Here are the most common questions
I get asked when people are thinking about refinancing.
The caveat with any of these is “It depends on your particular
circumstances.” If in doubt, call me! We’ll talk about
your specific needs.
Will I be in this house long enough
to repay the costs of refinancing?
At a 1% reduction in rate, it takes about
2 years to break even. So you need to be there longer than
2 years to make sense of it.
much do I need to reduce my rate to justify the costs?
minimum of 1% on a 30 year loan and at least 2% on a 15
I refinance my adjustable rate mortgage even though my rate
is low? Probably. Future rates will likely increase.
Locking them in now is a good idea.
about a "no-cost" loan?
A “no-cost” refinance is simply
hiding the costs in the interest rate. The reverse is paying
discount points to get the “lowest rate in town.”
my adjustable can be converted, should I convert or refinance?
Which is the better deal?
In most cases the conversion
rate is about the same as a “no-cost” refinance. So the
longer you will be in the house, the more you should lean
towards a full refinance.
is the actual rate on my loan? Is it my APR? Where do I
look to find out my actual rate?
The APR is the rate
disclosed at closing that includes closing costs and prepaid
interest. The actual rate on your loan is stated clearly
on your ”Note.”
should I lock in my loan? What is the best rate I can expect?
When will the rates hit bottom?
The best time to lock is when you decide. But honestly,
if I knew these answers, I'd be rich and retired in the
Bahamas. Pick a reasonable target that works for you and
LOCK. Unless you like to gamble.
will I lose if I miss the bottom and don't lock in and miss
The market is the market. If you are reducing either
your note rate or your "net effective rate" by 1% or more,
refinancing is worth considering.
What is "net effective rate"? How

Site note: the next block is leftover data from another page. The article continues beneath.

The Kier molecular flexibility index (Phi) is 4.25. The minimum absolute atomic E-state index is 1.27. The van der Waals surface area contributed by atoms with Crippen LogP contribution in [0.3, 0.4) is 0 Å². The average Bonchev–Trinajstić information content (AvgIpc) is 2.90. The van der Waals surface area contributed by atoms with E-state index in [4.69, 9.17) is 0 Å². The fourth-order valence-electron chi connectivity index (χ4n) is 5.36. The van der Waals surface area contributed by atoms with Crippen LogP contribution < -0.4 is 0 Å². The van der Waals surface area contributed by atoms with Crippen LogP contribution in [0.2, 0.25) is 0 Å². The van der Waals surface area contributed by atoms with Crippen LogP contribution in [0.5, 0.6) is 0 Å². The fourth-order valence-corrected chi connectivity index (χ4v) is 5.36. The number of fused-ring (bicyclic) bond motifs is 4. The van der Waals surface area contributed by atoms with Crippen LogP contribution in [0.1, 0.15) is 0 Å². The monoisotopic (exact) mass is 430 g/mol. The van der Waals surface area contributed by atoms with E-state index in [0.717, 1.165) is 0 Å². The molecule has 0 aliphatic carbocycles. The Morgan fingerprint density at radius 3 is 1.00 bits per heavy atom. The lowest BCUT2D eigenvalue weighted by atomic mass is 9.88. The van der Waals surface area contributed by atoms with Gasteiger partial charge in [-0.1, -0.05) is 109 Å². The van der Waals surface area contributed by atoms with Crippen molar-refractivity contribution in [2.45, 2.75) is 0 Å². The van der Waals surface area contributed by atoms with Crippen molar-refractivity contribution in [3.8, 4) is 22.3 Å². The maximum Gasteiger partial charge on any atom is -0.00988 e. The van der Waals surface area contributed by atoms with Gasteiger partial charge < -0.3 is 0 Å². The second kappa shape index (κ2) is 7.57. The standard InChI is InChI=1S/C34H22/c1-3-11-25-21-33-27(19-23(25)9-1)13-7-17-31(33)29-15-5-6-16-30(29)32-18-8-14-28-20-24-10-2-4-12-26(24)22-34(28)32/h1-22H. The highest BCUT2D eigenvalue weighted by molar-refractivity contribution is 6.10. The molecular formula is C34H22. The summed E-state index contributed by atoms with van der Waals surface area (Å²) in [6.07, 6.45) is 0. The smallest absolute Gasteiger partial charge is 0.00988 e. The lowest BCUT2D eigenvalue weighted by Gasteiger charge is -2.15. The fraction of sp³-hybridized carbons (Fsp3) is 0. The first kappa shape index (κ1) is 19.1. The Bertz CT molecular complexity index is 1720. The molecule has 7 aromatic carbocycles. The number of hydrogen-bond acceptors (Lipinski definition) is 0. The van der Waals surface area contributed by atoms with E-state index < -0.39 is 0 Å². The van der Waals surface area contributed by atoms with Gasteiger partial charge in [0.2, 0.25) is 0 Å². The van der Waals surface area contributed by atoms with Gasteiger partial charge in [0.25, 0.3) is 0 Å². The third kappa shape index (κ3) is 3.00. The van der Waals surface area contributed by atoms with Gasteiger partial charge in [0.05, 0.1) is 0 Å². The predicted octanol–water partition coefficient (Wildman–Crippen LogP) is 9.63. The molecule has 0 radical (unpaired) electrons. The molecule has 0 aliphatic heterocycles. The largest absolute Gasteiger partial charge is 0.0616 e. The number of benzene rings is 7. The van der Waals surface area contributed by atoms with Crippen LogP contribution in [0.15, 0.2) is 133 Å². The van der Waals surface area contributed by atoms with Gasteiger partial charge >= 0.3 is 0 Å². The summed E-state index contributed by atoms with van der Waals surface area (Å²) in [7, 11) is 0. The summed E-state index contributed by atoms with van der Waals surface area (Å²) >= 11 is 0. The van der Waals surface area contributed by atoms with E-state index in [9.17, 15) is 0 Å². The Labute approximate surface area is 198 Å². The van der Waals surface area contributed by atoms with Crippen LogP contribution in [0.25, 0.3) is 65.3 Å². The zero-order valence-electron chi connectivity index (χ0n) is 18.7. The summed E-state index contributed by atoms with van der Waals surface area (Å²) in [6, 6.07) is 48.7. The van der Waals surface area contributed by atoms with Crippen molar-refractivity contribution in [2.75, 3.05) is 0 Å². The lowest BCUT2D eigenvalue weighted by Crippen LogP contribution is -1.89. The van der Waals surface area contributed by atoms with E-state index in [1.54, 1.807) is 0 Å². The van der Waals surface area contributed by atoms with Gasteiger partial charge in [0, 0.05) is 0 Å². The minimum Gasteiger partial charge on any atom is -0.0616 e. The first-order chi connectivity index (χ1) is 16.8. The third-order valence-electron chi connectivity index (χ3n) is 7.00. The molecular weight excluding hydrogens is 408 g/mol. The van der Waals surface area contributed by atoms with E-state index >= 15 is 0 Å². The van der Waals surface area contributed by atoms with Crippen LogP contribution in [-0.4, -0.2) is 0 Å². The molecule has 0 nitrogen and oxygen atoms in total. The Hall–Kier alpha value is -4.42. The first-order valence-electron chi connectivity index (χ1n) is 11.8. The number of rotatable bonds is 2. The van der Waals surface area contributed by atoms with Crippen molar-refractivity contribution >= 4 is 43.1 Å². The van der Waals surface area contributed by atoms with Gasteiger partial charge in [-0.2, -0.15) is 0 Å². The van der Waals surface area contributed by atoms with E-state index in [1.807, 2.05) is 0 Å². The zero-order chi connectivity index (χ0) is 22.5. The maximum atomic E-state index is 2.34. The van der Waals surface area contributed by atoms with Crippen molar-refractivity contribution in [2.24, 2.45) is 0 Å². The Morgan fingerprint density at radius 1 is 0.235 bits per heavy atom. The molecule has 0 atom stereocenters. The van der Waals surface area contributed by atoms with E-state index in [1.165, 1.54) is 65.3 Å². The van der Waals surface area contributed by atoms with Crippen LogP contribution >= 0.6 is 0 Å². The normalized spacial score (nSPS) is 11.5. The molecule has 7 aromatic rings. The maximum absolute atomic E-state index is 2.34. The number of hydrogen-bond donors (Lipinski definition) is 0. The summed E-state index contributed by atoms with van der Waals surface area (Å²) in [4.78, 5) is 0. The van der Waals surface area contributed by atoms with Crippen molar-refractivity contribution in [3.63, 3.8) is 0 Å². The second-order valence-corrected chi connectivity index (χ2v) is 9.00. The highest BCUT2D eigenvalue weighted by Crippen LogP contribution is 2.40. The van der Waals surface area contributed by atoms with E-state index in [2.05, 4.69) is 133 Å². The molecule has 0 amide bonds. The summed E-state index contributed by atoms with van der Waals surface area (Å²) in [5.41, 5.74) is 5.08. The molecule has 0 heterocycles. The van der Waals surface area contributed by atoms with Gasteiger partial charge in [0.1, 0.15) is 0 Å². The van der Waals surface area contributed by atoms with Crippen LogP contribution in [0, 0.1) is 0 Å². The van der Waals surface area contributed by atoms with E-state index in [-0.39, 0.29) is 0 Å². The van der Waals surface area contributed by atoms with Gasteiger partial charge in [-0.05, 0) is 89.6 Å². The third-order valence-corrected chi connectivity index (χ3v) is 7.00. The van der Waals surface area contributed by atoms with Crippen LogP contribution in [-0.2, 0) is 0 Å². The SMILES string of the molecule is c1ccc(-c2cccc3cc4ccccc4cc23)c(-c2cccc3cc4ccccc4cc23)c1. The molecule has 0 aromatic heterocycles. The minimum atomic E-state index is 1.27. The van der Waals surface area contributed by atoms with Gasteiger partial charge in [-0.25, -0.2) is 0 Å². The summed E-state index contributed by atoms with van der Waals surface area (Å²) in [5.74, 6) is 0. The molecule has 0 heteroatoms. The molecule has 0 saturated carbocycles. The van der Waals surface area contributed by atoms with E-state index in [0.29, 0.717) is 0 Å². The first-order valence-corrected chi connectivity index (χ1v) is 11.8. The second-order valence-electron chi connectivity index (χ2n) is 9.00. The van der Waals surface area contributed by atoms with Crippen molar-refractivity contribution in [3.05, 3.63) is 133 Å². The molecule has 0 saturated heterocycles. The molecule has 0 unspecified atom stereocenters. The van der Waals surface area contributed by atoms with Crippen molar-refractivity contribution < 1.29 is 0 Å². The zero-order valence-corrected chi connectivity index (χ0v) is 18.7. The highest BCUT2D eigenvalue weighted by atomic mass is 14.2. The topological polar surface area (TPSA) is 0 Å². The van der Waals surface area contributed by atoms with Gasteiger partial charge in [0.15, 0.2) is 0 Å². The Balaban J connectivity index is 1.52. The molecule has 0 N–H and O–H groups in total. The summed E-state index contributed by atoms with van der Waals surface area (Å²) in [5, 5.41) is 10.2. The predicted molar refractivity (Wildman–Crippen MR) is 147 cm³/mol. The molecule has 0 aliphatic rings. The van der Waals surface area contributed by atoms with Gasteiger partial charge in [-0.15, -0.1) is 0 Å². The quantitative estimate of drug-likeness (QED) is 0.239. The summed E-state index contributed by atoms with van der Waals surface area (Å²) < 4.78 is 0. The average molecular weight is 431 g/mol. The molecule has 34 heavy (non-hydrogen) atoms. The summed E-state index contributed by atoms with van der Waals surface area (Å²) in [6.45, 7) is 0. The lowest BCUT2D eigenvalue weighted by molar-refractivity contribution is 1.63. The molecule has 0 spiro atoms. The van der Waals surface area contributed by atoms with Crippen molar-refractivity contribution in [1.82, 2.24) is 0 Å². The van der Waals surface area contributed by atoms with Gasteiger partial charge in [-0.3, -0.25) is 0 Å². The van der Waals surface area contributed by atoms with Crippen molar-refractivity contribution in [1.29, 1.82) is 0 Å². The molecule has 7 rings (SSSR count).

do I calculate it? Does it matter?
Simply, that is the rate you are paying on borrowed
money such as mortgage, second mortgage, auto loan, credit
cards, credit lines, etc. If you can consolidate them all
into a new mortgage with deductible interest you can save
on both interest and monthly payments. Maybe even taxes!
Calculate it by finding the average interest rate you are
paying on all loans. (That can be a rude awakening!) Then
compare that rate with what is available on a new mortgage.
low is low enough?
It depends on your individual circumstances. See the
previous paragraph on net effective rate.
I take equity out of my house to use for remodeling, paying
off credit cards, second mortgages, or for investment or
other personal needs?
First, it depends on your current interest rate. Second,
it depends on the net effective rate you would pay on a
new mortgage or second mortgage. When it comes to using
your equity for investment, only time will tell. How well
you do on any investment depends on the investment made.
Luck is a key factor. One thing is definite: the equity
in your home is a non-earning asset. That means it is just
sitting there doing nothing for you. On the other hand,
you will want your house paid off when you are ready for
retirement. A quick way to get there is to invest your equity
to actually pay it off faster. This method is usually preferable
to making extra payments. You will want to ask a good financial
advisor for more information about this subject. This is
the method used by the people pushing the "Debt Free" seminars.
I have enough equity in my house to eliminate mortgage insurance
or change my FHA loan to a conventional? Will that save
If you have been in your house for 5 years or longer,
bought it under market value in the first place or remodeled
or finished the basement, chances are good you will be able
to eliminate mortgage insurance and maybe even get a refund
much will it cost to find out?
The only way you will know for sure is to get an appraisal
done ($300) and a credit report run ($18).
does it cost to refinance?
Generally, about the same as the loan you got in the
first place. As a rule of thumb, the costs are about 2%-2.5%
of your loan. The variable is the amount of your loan. The
fixed costs are obviously a larger percentage of a small
you have other questions or just aren't sure, give me a
call. I would love to hear from you and help you with these
Thank you again for visiting,